The table we set for future generations must seat everyone

BELLOWS FALLS — When I step out onto my porch each day and breathe in the air constantly being renewed by the mighty Connecticut River, I am humbled.

Such beauty and history and power. It's reflected in everything we do here. The independent backbone of all who settled this state and of those who live and are raised here. The active muscle of optimism.

It's why, when my husband wanted to return to the place that raised him, I made a conscious decision to settle my home, my family, and my business in southern Vermont, particularly in the village of Bellows Falls.

This is not a one-size-fits-all state. It deserves forward-thinking, passionate elected officials in every district and at every level of government who will continue to make the best well-informed choices to serve the unique identity of Vermont.

We already have agriculture and industry in place, job creators in place, and innovative, exceptional, and creative thinkers shouting to be heard over the din of future-economic-development prophets.

Expand on our current business model. Provide funding programs to grow and encourage these existing Vermont job creators. Support those who are providing job growth right now.

By definition, economic development refers to the adoption of new technologies, a transition away from agriculture-based to industry-based economy, and general improvement in living standards.

New technology, in balance, is needed, but not at the expense of existing businesses and the hard-working Vermonters they employ. The table we set for future generations must contain seats for everyone. There is room for co-existence.

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As I turned in my petition to run as an independent for one of the two seats in the Windham-3 district as state representative, I thought about what I could bring to Montpelier's House.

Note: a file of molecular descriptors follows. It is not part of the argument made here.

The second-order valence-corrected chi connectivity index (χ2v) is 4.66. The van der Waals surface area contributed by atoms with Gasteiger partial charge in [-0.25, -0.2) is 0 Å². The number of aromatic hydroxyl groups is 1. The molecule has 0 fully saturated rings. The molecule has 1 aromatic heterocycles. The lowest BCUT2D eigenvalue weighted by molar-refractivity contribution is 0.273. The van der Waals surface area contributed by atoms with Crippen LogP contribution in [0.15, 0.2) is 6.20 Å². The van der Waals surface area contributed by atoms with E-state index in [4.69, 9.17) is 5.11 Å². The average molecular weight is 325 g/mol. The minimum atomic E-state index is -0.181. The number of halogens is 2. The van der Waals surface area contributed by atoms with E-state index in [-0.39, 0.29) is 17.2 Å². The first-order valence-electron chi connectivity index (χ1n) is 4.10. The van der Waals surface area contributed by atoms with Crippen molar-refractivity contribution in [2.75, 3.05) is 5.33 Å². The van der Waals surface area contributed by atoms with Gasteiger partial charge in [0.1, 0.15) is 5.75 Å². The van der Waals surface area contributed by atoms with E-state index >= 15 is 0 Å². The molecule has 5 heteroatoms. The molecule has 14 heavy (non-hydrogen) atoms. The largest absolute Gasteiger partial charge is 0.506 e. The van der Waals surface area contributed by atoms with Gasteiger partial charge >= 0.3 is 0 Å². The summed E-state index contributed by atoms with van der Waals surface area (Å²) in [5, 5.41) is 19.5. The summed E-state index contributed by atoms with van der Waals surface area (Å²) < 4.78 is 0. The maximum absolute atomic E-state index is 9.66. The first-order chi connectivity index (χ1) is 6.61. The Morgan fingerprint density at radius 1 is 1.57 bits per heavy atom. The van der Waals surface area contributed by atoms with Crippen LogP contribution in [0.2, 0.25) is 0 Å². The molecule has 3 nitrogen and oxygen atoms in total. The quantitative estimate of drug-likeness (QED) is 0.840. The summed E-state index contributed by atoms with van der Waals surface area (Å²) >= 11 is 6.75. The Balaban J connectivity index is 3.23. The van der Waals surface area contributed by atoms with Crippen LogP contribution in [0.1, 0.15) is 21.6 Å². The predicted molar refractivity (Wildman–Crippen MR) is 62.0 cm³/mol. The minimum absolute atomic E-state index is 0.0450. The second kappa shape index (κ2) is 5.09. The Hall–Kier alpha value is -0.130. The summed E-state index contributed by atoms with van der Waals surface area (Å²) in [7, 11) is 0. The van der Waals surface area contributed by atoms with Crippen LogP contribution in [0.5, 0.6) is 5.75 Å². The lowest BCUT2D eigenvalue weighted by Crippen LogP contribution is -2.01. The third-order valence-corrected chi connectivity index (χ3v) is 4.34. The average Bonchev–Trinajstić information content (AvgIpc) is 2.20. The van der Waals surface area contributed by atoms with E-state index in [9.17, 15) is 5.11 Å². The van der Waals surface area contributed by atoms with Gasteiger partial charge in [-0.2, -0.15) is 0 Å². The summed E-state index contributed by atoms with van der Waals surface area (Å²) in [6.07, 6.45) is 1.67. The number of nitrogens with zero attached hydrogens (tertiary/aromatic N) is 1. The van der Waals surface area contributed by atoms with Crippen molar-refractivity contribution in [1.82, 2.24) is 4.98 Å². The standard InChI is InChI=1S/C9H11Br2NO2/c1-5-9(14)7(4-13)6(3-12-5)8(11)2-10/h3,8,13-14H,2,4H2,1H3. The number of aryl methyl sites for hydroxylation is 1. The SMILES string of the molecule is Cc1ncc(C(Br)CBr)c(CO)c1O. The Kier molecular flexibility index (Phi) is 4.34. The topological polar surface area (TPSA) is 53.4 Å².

As a small-business owner, I know that new revenue streams cannot be borne only on the backs of Vermont's small businesses, which comprise 60 percent of all Vermont enterprises.

Tax breaks for large business only, to encourage retention, do not benefit the majority of Vermont's employees. Mom-and-pop establishments are leaving the state - and with them, their children and the future of Vermont - without the consideration of legislators and their support.

I was not always a business owner. My family was determined to change our collective outcome with hard work and resolve. I know and understand poverty and homelessness, firsthand. Social programs work only when they provide the skills necessary for self-reliance.

Only determination from within oneself, combined with a hand-up, not a handout, will provide the basis for a road out of poverty.

Many national programs have demonstrated the worth of this approach, including New York City and its “work for housing” programs. The dynamic in Vermont needs to change, for both the giver and the recipient. Give a man a fish, he eats for a day. Teach a man to fish, he eats for a lifetime.

Lastly, I want my children, grandchildren and their children, ad infinitum, to succeed in Vermont. To love it here, as I do. That can come only from those of us still willing to do the hard work, to speak out, to reimagine the ways we spend our tax dollars, to reduce redundancies in programs, to prize our Vermont education system and to expect it to inspire our children to step out into the world ready to grow a life as vibrant as the state they inhabit.

I am hard working, unafraid to speak out on issues, maintain high expectations for our state, and remain optimistic that it can be done. That's why I am running. These are qualities I want for all my elected officials. I hope you do too.

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